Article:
I also want to thank those who felt the need to go public with their opinions about me and my daughter, positive and even negative. It is because of you that my daughter's experience is so relevant and that people all over the world know who Jahi McMath is. What you may not know is that her name, Jahi, means one who is known by many. Hopefully my daughter can change some of the ways brain death is viewed in today's society. Honestly, I think she already has.

Finally, thank you for all the love, support and prayers you give Jahi every day. I am certain that she knows you are praying for her. I feel the support from your prayer all the time. I don't think I or Jahi would be here today without you. May God bless all who have shown love and compassion as well as those who have expressed their contempt. All are deserving of God's grace and love. For those who believe, please, keep praying for Jahi. God can overcome all things and I believe that his will has yet to be fully revealed. I love Jahi and where there is love, there is hope.

Nailah Winkfield, Jahi's mom

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Direct Link To This Post Posted: Jan 10 2014 at 9:44am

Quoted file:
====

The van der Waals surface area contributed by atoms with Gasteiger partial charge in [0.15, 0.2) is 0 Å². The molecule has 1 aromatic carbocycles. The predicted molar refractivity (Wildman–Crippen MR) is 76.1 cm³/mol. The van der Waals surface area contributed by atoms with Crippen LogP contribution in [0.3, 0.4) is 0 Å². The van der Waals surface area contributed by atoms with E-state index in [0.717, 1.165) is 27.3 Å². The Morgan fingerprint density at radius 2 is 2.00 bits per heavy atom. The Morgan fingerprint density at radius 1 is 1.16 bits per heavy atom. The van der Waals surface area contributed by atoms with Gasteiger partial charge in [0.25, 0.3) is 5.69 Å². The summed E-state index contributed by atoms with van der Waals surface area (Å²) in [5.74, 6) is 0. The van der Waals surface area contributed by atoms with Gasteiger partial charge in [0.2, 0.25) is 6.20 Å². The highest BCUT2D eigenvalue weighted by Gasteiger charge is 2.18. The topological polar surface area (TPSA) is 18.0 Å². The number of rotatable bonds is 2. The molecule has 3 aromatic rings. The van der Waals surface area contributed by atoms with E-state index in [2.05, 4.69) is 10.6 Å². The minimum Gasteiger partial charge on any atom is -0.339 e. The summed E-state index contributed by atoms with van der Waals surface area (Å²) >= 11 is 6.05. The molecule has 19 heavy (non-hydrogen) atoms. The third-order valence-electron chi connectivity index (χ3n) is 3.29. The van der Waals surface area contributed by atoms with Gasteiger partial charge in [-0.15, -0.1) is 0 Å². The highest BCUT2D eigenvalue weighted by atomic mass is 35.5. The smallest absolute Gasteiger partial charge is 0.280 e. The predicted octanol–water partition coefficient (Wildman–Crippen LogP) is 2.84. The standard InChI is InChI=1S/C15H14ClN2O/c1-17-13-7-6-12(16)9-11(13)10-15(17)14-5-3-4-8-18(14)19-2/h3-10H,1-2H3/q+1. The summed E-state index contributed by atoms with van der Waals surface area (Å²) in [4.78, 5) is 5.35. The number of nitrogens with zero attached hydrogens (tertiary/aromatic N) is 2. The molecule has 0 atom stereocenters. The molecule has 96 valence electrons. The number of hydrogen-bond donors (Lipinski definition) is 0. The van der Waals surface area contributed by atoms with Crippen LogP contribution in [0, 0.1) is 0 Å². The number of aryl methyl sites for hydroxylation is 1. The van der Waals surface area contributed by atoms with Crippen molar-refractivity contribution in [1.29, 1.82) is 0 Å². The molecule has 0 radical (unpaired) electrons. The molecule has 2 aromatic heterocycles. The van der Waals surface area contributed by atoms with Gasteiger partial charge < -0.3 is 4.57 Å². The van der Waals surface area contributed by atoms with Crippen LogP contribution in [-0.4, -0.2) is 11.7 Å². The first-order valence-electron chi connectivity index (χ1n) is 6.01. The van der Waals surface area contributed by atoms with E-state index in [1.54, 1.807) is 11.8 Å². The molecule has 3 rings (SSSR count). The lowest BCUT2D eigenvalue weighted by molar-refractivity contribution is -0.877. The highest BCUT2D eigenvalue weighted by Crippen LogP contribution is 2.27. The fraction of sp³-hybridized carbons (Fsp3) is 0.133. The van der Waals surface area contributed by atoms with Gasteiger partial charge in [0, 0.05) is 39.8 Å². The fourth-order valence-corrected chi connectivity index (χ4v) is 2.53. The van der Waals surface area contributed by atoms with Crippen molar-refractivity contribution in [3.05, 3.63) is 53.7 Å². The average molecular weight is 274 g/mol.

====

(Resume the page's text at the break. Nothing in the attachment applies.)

There is always those who will make money from unfortunate situations. After a while even a brain dead person who is still on life support begins to look dead.
That family needs a real miracle in 2014.
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Direct Link To This Post Posted: Jan 10 2014 at 9:10am
random.. but i saw on craigslist they were asking for volunteers to pray for her 
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Direct Link To This Post Posted: Jan 10 2014 at 3:14am

Brain-dead girl Jahi McMath released from California hospital

By Ed Payne. Catherine E. Shoichet and Jason Hanna, CNN
updated 2:03 AM EST, Tue January 7, 2014
Watch this video

Brain dead girl's body moved

  • Jahi McMath is on a ventilator and has been declared brain-dead by doctors
  • Her family has moved her to a new facility, but won't say where
  • Attorney: "We're very relieved that she got safely to where she needed to be"
  • McMath is now receiving antibiotics and nutritional support, he says

(CNN) -- Jahi McMath is no longer inside the hospital where doctors declared her brain-dead after tonsil surgery last month.